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Practically all of the physics equations I've encountered are written in terms of what might be called "remote observables", such as the distances between objects in Euclidean space or between events in Minkowskian space, for example. Even the charges and masses of distant objects would be "remote observables".

This is troubling because, to any given observer, the values of remote observables are not directly measurable or knowable. A local observer can only measure what might be called "local observables": accelerations of his own rest frame, angles of arrival of light rays on his photographic plates, forces on test objects in his own laboratory, and so on. That is, he can only directly measure what happens in a very small volume of space, over a finite interval of time. Of course, he also has the option of sending out probes of one sort or another and observing signals they send back; but the signals are then "local observables" when they arrive. Eventually, from the accumulation of a lot of such observations, he infers what's going on in the rest of the world. I probably am not using the term "local observable" in the normal way; perhaps there is another more appropriate term, but hopefully my meaning is clear.

My question: Have ways been developed to express equations of physics solely in terms of "local observables"?

Edit 1: From @BenCrowell's answer I can see that my meaning of "local observable" is not clearly expressed. Maybe this will help: If we say the Moon is 238,900 miles from the Earth, that is shorthand for saying that it takes about 2.6 seconds for a light to get from a laboratory on the Earth to where we imagine the Moon to be, then back to the laboratory. Or, it might be shorthand for a trigonometric observation that we interpret as a distance to the Moon. We never can measure where the Moon is now; at best we only can measure where it was 2.6 seconds ago. From a record of such measurements we infer that the Moon is orbiting the Earth at a distance of ~1.3 light-seconds.

In my understanding of differential equations, a quantity like $E = E(x_i,t)$ represents the value of E at every point in space and time; and a differential equation in E describes a set of constraints on the relationships between the value of $E$ at different points in space and time.

However, an observer in a laboratory cannot know $E$; anywhere except at his own location. At best, he can know $E$ at his location from the time he starts observing until the time he stops observing, at his own location. That's what I mean by "local observable".

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  • $\begingroup$ Would you consider Maxwell's equations for the EM field to be local? $\endgroup$ – jacob1729 Feb 27 at 16:13
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    $\begingroup$ They are local in the sense that, according to Maxwell's equations, a change at one point in time and space does not result in immediate changes at remote points. But that's not what I mean by "local observables". From a perspective in a laboratory here, it is not possible to measure the values of the EM field over there, when over there is far from here. So the value of $E(x+\delta x, t)$ cannot be known. At best, we can infer the value of $E(x+\delta x, t-\frac{\delta x}{c})$ from a history of measurements made here and extrapolate to $E(x+\delta x, t)$ $\endgroup$ – S. McGrew Feb 27 at 16:46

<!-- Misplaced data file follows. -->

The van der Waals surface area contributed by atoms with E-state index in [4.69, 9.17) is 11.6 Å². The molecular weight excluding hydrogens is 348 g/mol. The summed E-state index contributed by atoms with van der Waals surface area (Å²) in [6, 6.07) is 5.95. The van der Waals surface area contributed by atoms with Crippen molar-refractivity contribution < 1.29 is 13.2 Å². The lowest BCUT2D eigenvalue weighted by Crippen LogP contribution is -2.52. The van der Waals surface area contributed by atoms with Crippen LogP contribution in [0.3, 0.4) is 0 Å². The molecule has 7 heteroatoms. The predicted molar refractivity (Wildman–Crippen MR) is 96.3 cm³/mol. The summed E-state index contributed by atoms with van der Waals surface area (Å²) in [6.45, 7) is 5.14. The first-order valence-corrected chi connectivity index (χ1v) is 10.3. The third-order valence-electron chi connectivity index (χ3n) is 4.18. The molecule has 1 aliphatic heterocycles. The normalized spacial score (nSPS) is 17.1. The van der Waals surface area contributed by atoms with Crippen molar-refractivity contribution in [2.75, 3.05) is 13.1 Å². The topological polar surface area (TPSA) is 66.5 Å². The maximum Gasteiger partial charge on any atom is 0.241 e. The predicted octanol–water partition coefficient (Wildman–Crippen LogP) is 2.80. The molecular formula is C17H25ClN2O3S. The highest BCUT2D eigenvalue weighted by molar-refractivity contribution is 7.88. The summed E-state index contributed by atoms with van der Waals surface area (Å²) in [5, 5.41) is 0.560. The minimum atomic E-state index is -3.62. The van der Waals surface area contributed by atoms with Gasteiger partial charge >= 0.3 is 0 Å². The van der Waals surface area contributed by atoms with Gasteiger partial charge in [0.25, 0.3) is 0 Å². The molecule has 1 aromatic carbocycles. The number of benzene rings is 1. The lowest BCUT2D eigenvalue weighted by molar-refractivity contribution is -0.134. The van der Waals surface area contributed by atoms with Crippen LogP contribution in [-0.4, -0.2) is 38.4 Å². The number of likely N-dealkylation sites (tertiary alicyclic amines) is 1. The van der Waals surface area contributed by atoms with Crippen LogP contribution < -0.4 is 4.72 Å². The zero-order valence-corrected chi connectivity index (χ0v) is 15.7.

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The basic laws of classical physics can all be expressed as wave equations, which are differential equations and therefore local. The observables in classical physics can usually be represented as tensors (or tensor densities), which are local.

Nonclassical physics is pretty different. The Schrodinger equation is a wave equation, but the wavefunction isn't an observable. Quantum mechanics doesn't have local realism.

Even the charges and masses of distant objects would be "remote observables".

Charge density, for example, is a local observable. You can't measure it from a distance. It's the timelike component of a tensor (the current density four-vector $\textbf{j}$).

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  • $\begingroup$ Please see my edit for a clarification of what I mean by "local observable". $\endgroup$ – S. McGrew Feb 27 at 16:00
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To simplify the mathematics we postulate that $E(x,t)$ has a definite value at all points $(x,t)$. But at a given point $(x',t')$ we know that $E(x',t')$ can only depend on the values of $E$ within the past light cone of $(x',t')$. So our theories are local in that sense.

And even the postulate of a universal field $E(x,t)$is a local approximation because it does not attempt to model the global geometry of the universe (is the universe finite or infinite ? is it simply connected ?) or whatever sort of boundary may or may not exist at the Big Bang itself.

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  • $\begingroup$ This doesn't really address the question about ways to express the equations of physics in terms of local observables, though your point about the past light cone is well taken. $\endgroup$ – S. McGrew Feb 28 at 5:00

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